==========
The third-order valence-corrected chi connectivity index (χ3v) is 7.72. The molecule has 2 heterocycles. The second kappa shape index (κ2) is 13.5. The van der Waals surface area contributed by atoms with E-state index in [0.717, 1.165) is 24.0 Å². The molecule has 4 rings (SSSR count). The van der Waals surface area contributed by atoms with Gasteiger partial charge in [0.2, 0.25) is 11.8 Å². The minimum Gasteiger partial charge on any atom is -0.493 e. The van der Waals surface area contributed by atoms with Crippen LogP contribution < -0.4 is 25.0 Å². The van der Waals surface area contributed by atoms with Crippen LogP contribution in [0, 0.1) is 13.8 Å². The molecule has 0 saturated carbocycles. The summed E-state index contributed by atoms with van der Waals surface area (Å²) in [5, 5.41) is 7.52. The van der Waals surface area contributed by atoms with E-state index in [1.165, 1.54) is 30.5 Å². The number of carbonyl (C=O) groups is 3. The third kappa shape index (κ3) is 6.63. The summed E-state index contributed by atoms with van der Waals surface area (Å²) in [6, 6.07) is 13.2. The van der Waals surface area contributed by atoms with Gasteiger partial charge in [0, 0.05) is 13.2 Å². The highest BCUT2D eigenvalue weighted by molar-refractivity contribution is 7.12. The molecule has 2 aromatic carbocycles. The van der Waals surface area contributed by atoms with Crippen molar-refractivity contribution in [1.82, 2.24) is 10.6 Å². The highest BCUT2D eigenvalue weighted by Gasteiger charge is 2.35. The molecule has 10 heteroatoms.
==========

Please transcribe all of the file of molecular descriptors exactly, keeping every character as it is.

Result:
The third-order valence-corrected chi connectivity index (χ3v) is 7.72. The molecule has 2 heterocycles. The second kappa shape index (κ2) is 13.5. The van der Waals surface area contributed by atoms with E-state index in [0.717, 1.165) is 24.0 Å². The molecule has 4 rings (SSSR count). The van der Waals surface area contributed by atoms with Gasteiger partial charge in [0.2, 0.25) is 11.8 Å². The minimum Gasteiger partial charge on any atom is -0.493 e. The van der Waals surface area contributed by atoms with Crippen LogP contribution < -0.4 is 25.0 Å². The van der Waals surface area contributed by atoms with Crippen LogP contribution in [0, 0.1) is 13.8 Å². The molecule has 0 saturated carbocycles. The summed E-state index contributed by atoms with van der Waals surface area (Å²) in [5, 5.41) is 7.52. The van der Waals surface area contributed by atoms with E-state index in [1.165, 1.54) is 30.5 Å². The number of carbonyl (C=O) groups is 3. The third kappa shape index (κ3) is 6.63. The summed E-state index contributed by atoms with van der Waals surface area (Å²) in [6, 6.07) is 13.2. The van der Waals surface area contributed by atoms with Gasteiger partial charge in [0, 0.05) is 13.2 Å². The highest BCUT2D eigenvalue weighted by molar-refractivity contribution is 7.12. The molecule has 2 aromatic carbocycles. The van der Waals surface area contributed by atoms with Crippen molar-refractivity contribution in [1.82, 2.24) is 10.6 Å². The highest BCUT2D eigenvalue weighted by Gasteiger charge is 2.35. The molecule has 10 heteroatoms.